In 1949 Father Charles Borgognoi was assigned to Our Lady of Pompei parish.  The old Northside, a working class neighborhood, was within walking distance of a manufacturing sector now known as Franklin Square (this is where they made everything from automotive parts and ball bearings to washing machines). The Northside was all about family, big families with lots of children. Father Charles assignment was to give the kids something positive to do, something to keep them off the streets and out of trouble.

How about a Broadway play? Not a stripped down version but a full blown version complete with original costumes and stage props. In 1950 it was just a dream. By 1960 it was the most successful theatrical group in upstate New York. They played to an audience of thousands downtown at the RKO Keith’s Theater. To sell out every evening performance plus the matinees was not unusual. If you were a Pompeian Player you were one of the cool kids.

The reunion could be a chance to capture some the old magic. On October 8, 2016  a combination reunion and fund raiser for Our Lady of Pompei school was held at LeMoyne College. This little school has been around since 1926. To find a way to celebrate 90 years of history is not an easy task. Lucy Paris and the reunion committee did it in a wonderful way. Because not only must they reflect on the past but also give us a vision for the future.

The past was there in full force. Three hundred fifty alumnae paid $100 each to celebrate Pompei. Present were some colorful individuals: Rita Barrone, the Nesci brothers, Joey Ciminio, the Falcone brothers even the President of LeMoyne College, Linda LaMura, is a Pompeian. The past was quickly brushed aside for the future. Bill Salomone our master of ceremonies promised humor, performances by some of the original Pompeian Players and nostalgia.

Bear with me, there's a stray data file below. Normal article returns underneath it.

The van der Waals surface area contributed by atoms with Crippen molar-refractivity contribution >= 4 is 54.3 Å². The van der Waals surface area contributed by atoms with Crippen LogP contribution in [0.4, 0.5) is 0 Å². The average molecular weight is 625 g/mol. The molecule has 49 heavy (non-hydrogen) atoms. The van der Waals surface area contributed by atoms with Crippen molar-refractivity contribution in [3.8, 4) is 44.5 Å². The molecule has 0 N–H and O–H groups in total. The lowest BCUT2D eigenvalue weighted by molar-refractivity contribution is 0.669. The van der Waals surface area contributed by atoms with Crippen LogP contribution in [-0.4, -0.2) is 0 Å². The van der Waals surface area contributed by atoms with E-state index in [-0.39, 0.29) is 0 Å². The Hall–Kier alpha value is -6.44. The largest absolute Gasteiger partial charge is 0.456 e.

Collage 1

Features from the “Once a Pompeian” program

Our program guide is a reflection of the past. Bill Salomone asked us to flip through the program guide until we found the loose photo that was tucked away in each booklet. Everyone had a photo of a child currently attending Our Lady of Pompei School. The new students at Our Lady of Pompei were also New Americans. The students are from immigrant families but not from Italy or Germany they are from Asia and Africa. A group of Asian and African students quickly assembled on stage to sing songs from one of the Broadway plays performed by the Pompeian players. When they finished Bill Salomone spoke in a quiet reassuring voice. “They are the reason we are here tonight. These students are carrying on a tradition that started in 1926 and we are here to support them.”

For some reason the angelic voices of children brings a tear to my eyes. The singing of the young students aroused a standing ovation and I could see around me many a teary eye. Compared to my story the Northside is writing a very different story, but it is a compelling story.

No one can really foretell the future. Children, especially bright eyed enthusiastic children, give us hope for the future. The Northside is an incubator of ideas. “Will we ever get along?” is a question we all have.  The answer may be percolating right now on the Northside.  Regrettably I never did join the reunion committee.  I want to be part of the story whether I am living or writing the story. All these young northsiders need is support. They have the energy and will to turn a reunion into a rebirth.